Alexandre Vinokourov is making his return to the Tour de France today. The Kazakh has just finished the time trial in 10’38" - 28" behind Tony Martin.
Leipheimer has finished his time trial with the third best time of the day. He is a fraction of a second behind compatriot Tyler Farrar who is 18" behind Tony Martin.
Tyler Farrar is known for his sprinting ability after having recently won two bunch sprints in the Giro d’Italia but today the American has turned into a time trialler. He has beating Edvald Boasson Hagen and is currently ranked third, 18" behind Tony Martin (THR). In the past, he may have contemplated trying to turn a good TT place into a day or two in the yellow jersey by using time bonuses, but this is the second Tour de France in succession where no time bonuses are awarded to stage winners.
Today is the 40th birthday of Serhiy Honchar of the Ukraine. He won two time trials in the 2006 edition of the Tour and briefly led the general classification after his first Tour stage win (in Rennes). Kim Kirchen turns 32 today. He wore the yellow jersey for several days early in the 2008 edition of the Tour de France. The former champion of Luxembourg is part of the Katusha team but he is not in the race this year after recently having a health scare that he’s said to be recovering from.
Of the 197 starters in the 2010 Tour, there are 24 reigning national champions (from both the road race and time trials). Of them, 11 are time trial champions: Andy Schleck (Luxembourg), Jakob Fuglsgang (Denmark), Bradley Wiggins (Britain), David Zabriskie (USA), Edvald Boasson Hagen (Norway), Tony Martin (Germany), Maxime Montfort (Belgium), Nicolas Vogondy (France), Luis Leon Sanchez (Spain), Rui Alberto Costa (Portugal) and Ignatas Knovolovas (Lithuania).
Wiggins will not take the first yellow jersey of the 2010 Tour as many believed could be the case. The Brit finished the 8.9km time trial in 10’56" - good enough for 14th at the moment.
At the intermediate check, Wiggins is 21" behind the time of Tony Martin.
It seems that the weather is going to be a factor in the result of today’s stage. Tony Martin remains unchallenged after being the 11th man to start the time trial. He did his race without any rain but only damp roads. But the later starters are likely to have to contend with slippery conditions. Rain is now falling in Rotterdam and we await the arrival of Bradley Wiggins at the finish.
The winner of the opening stage of the 2005 Tour de France, a 20.5km time trial, Dave Zabriskie, has reached the first check in a time that’s 15 seconds slower than Tony Martin. When he took the yellow jersey five years ago, it was a long, straight, flat road while today’s course is an out-and-back route on the streets of Rotterdam - not too technical, but completely different to how it was in Noirmoutier in 2005.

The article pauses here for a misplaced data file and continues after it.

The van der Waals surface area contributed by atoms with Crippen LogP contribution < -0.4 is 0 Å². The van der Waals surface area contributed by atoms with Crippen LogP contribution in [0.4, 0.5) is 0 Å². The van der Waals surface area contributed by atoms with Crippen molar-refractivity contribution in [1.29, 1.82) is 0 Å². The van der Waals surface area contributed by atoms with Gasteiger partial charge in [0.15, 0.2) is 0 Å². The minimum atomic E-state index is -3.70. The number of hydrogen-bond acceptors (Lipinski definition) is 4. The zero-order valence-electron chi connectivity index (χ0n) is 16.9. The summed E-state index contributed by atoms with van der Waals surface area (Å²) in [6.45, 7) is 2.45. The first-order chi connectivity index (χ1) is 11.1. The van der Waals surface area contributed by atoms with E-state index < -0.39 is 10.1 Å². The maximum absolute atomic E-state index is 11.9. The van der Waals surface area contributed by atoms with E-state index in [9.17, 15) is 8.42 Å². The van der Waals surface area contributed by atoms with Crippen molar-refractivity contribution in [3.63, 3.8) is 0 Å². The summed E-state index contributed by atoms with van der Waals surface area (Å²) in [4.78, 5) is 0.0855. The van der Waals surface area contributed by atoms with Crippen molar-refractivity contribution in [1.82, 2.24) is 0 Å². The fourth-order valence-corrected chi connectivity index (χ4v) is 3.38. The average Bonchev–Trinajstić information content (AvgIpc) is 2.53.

Bradley Wiggins is now storming around the 8.9km prologue course. The British rider is the leader of Team Sky and is hoping to improve on his fourth overall in last year’s Tour. Wiggins won the opening stage of the Giro d’Italia in May when he beat Brent Brookwalter and Cadel Evans in Amsterdam.
Wes Sulzberger is making his Tour debut today. The Francaise des Jeux rider is one of 11 Australians in the race this year. This is a record number of starters from the land down under (one more than in 2005 when all 10 Aussie starters reached the finish). Sulzberger recently won a round of the French Cup, the GP Plumelec - which finished at the same site of the opening stage of the 2008 Tour de France.
After the brief shower in Rotterdam around 3.00pm, the rain has eased off after falling enough to wet the roads. As the first men commenced the time trial, there were a few puddles on the road which are drying out rapidly thanks to relatively warm conditions in the Dutch city. It had been hot in the days leading up to the start of the 2010 Tour but it’s a little cooler today than yesterday when the temperature was over 30 degrees Celsius. It’s overcast but dry... for the moment.
Tony Martin has withstood the challenge from Edvald Boasson Hagen: the German currently has the best time and he leads the Norwegian by 22" after 8.9km of the 2010 Tour.
Vande Velde has arrived at the finish. He is the first team leader to finish the prologue and he has already lost 50 seconds to Tony Martin.
Edvald Boasson Hagen has passed the first check in a time that’s seven seconds slower than Tony Martin. Big things are expected of the young Norwegian who is making his Tour debut this year. "He is one of the most gifted athletes I’ve ever worked with," said his team manager David Brailsford just before the prologue. "But we’re not putting any pressure on him. All we ask of him is that he gives his best. This is something he always does anyway... he’s a true professional."